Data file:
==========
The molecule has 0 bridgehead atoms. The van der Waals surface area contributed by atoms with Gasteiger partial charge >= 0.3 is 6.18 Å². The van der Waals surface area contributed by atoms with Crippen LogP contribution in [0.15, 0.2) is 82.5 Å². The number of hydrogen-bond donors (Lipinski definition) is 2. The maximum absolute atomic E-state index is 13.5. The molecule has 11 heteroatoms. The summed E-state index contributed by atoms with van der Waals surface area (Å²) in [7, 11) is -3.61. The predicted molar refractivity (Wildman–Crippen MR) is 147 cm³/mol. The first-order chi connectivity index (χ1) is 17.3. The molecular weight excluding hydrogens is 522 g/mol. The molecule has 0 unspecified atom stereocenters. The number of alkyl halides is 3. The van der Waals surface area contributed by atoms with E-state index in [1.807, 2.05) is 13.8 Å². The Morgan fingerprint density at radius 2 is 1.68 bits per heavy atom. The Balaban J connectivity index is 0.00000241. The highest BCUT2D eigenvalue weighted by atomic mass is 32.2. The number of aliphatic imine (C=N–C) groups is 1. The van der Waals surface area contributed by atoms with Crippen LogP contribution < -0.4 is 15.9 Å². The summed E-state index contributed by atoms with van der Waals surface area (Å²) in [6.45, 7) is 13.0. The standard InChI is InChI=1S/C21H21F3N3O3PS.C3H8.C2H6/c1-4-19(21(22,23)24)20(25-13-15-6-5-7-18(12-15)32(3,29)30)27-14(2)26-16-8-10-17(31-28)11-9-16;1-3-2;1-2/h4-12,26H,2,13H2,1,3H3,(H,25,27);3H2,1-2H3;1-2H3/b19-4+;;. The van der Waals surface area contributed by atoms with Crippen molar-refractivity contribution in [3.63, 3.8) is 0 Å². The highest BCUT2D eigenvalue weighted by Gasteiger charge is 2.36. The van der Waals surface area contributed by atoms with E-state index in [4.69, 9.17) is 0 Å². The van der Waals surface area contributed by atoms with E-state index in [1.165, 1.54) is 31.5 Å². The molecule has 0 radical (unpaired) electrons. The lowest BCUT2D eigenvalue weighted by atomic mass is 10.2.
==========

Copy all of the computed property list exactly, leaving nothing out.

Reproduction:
The molecule has 0 bridgehead atoms. The van der Waals surface area contributed by atoms with Gasteiger partial charge >= 0.3 is 6.18 Å². The van der Waals surface area contributed by atoms with Crippen LogP contribution in [0.15, 0.2) is 82.5 Å². The number of hydrogen-bond donors (Lipinski definition) is 2. The maximum absolute atomic E-state index is 13.5. The molecule has 11 heteroatoms. The summed E-state index contributed by atoms with van der Waals surface area (Å²) in [7, 11) is -3.61. The predicted molar refractivity (Wildman–Crippen MR) is 147 cm³/mol. The first-order chi connectivity index (χ1) is 17.3. The molecular weight excluding hydrogens is 522 g/mol. The molecule has 0 unspecified atom stereocenters. The number of alkyl halides is 3. The van der Waals surface area contributed by atoms with E-state index in [1.807, 2.05) is 13.8 Å². The Morgan fingerprint density at radius 2 is 1.68 bits per heavy atom. The Balaban J connectivity index is 0.00000241. The highest BCUT2D eigenvalue weighted by atomic mass is 32.2. The number of aliphatic imine (C=N–C) groups is 1. The van der Waals surface area contributed by atoms with Crippen LogP contribution < -0.4 is 15.9 Å². The summed E-state index contributed by atoms with van der Waals surface area (Å²) in [6.45, 7) is 13.0. The standard InChI is InChI=1S/C21H21F3N3O3PS.C3H8.C2H6/c1-4-19(21(22,23)24)20(25-13-15-6-5-7-18(12-15)32(3,29)30)27-14(2)26-16-8-10-17(31-28)11-9-16;1-3-2;1-2/h4-12,26H,2,13H2,1,3H3,(H,25,27);3H2,1-2H3;1-2H3/b19-4+;;. The van der Waals surface area contributed by atoms with Crippen molar-refractivity contribution in [3.63, 3.8) is 0 Å². The highest BCUT2D eigenvalue weighted by Gasteiger charge is 2.36. The van der Waals surface area contributed by atoms with E-state index in [4.69, 9.17) is 0 Å². The van der Waals surface area contributed by atoms with E-state index in [1.165, 1.54) is 31.5 Å². The molecule has 0 radical (unpaired) electrons. The lowest BCUT2D eigenvalue weighted by atomic mass is 10.2.